By Natalia Karayaneva, CEO of Propy
Following the 2008 housing crisis, interest in real estate has been on a steady decline. Price inflation has led to the dissolution of affordable housing, and prospective homeowners are beginning to turn down real estate investment opportunities and permanent dwellings in favor of temporary rental options.
It’s a reality that’s perhaps no more apparent than with Millennials — the tech savvy, well-educated, 22 to 36-year-olds who are the least likely to throw money into bricks and mortar. There are many reasons for this newfound reticence: the cost of purchase is too high amidst a rising cost of living, median home prices in urban centers (where educated students are most likely to find higher-paying work) are surging dramatically, student loan debts are mounting, and postponing marriage and children is causing delays in the desire to buy a home.
So what are they doing with their salaries? According to a Charles Schwab report, they are spending it on rent, student loans, traveling, gym memberships, and comforts and conveniences (like taxis, coffees, and dining out). And what are they doing with their investment dollars? At the moment, according to BankRate, they’re mostly investing in stocks, bonds, or holding cash.
Having been raised in the recession, Millennials are more skittish about buying homes. To most, the state of the real estate industry today is drastically different from the one inherited by the Gen X or Baby Boomer generations. The simplest explanation is that housing is becoming more expensive, and investing in these traditional assets is less accessible to the regular Millennial.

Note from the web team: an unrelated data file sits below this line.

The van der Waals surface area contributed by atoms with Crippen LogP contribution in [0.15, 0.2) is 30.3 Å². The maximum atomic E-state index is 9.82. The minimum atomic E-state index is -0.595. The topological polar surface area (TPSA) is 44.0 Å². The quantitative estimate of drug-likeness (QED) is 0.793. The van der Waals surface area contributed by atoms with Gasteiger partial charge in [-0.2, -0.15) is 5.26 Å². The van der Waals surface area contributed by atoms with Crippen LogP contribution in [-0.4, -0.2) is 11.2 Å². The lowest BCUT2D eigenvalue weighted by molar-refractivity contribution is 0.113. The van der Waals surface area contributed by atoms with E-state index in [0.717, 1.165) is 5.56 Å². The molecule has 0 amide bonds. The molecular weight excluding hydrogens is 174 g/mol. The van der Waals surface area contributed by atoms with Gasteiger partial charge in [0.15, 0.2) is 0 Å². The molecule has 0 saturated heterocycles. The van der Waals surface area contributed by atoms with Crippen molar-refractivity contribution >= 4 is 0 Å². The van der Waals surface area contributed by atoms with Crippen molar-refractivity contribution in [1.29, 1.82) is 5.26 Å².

In 1970, the median housing price in the United States was only $65,300 USD, but has since increased to $119,600 in 2000 and $255,000 in 2018. Even for those with high-paying salaries, affording high premiums on mortgage payments, especially with mounting student loans, is simply too much of a burden given today’s uncertain and tumultuous economic climate.
Additionally, Millennials (40%) are more likely than Gen Xers (32%) and Baby Boomers (26%) to graduate college, meaning that many are forced to work in urban areas where real estate is rent-focused, and purchasable housing is out of budget. Further, asset managers with stacked real estate portfolios typically only offer investment slices to private buyers, mostly high net worth, more experienced investors.
Millennials are calling for a change. Just weeks ago, we witnessed the birth of security tokens, or digital coins representing real world assets, and saw how they can enable partial ownership in trophy hotels. It’s now entirely feasible that this new asset class can get Millennials investing in real estate again.
They have lived their lives in the throes of innovation, and can acclimate quickly to new and evolving technologies. Roughly 97% of Millennials (compared to 83% of Baby Boomers) actively use the internet, while 90% own a smartphone (compared to 67% of Baby Boomers).
It’s through this openness to technological advancement that makes cryptocurrency an attractive option, and more specifically, a vehicle to buy partial ownership in trophy assets (for example the five-unit building block in Bushwick and the St. Regis Aspen Resort), opening up a new decentralized frontier for investing.
Using what’s known as security tokens, which are regulated, digital representations of equities, debts, bonds, funds, and/or REITs, individuals can purchase parts of traditional assets and real estate. But why bother? Firstly, it allows for partial ownership. Think of security tokens as the digitization of paper shares or stocks, where individuals can invest in a small portion of a promising real estate opportunity with a group of other investors.